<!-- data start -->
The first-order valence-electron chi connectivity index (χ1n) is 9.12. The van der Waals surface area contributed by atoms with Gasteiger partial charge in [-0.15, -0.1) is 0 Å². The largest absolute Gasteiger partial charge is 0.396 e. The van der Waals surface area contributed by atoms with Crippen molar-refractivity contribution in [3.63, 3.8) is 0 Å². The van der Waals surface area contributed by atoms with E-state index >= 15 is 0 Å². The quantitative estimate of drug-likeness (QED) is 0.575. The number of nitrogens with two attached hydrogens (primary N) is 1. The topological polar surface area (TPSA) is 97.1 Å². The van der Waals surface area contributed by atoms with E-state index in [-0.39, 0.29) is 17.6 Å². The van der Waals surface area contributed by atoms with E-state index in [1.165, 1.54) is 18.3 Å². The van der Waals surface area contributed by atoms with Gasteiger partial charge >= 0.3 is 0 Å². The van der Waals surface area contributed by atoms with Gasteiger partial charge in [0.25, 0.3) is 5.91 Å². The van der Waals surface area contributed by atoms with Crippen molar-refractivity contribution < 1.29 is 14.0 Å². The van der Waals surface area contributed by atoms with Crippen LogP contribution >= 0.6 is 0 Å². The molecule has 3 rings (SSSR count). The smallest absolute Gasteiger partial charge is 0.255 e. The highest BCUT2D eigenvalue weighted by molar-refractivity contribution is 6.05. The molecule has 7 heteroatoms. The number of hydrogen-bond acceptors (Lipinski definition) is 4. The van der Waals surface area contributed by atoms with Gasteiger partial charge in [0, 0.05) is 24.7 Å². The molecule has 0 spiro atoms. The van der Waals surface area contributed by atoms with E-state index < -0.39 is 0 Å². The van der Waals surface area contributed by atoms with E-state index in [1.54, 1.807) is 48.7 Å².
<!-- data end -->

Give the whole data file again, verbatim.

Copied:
The first-order valence-electron chi connectivity index (χ1n) is 9.12. The van der Waals surface area contributed by atoms with Gasteiger partial charge in [-0.15, -0.1) is 0 Å². The largest absolute Gasteiger partial charge is 0.396 e. The van der Waals surface area contributed by atoms with Crippen molar-refractivity contribution in [3.63, 3.8) is 0 Å². The van der Waals surface area contributed by atoms with E-state index >= 15 is 0 Å². The quantitative estimate of drug-likeness (QED) is 0.575. The number of nitrogens with two attached hydrogens (primary N) is 1. The topological polar surface area (TPSA) is 97.1 Å². The van der Waals surface area contributed by atoms with E-state index in [-0.39, 0.29) is 17.6 Å². The van der Waals surface area contributed by atoms with E-state index in [1.165, 1.54) is 18.3 Å². The van der Waals surface area contributed by atoms with Gasteiger partial charge >= 0.3 is 0 Å². The van der Waals surface area contributed by atoms with Gasteiger partial charge in [0.25, 0.3) is 5.91 Å². The van der Waals surface area contributed by atoms with Crippen molar-refractivity contribution < 1.29 is 14.0 Å². The van der Waals surface area contributed by atoms with Crippen LogP contribution >= 0.6 is 0 Å². The molecule has 3 rings (SSSR count). The smallest absolute Gasteiger partial charge is 0.255 e. The highest BCUT2D eigenvalue weighted by molar-refractivity contribution is 6.05. The molecule has 7 heteroatoms. The number of hydrogen-bond acceptors (Lipinski definition) is 4. The van der Waals surface area contributed by atoms with Gasteiger partial charge in [0, 0.05) is 24.7 Å². The molecule has 0 spiro atoms. The van der Waals surface area contributed by atoms with E-state index < -0.39 is 0 Å². The van der Waals surface area contributed by atoms with E-state index in [1.54, 1.807) is 48.7 Å².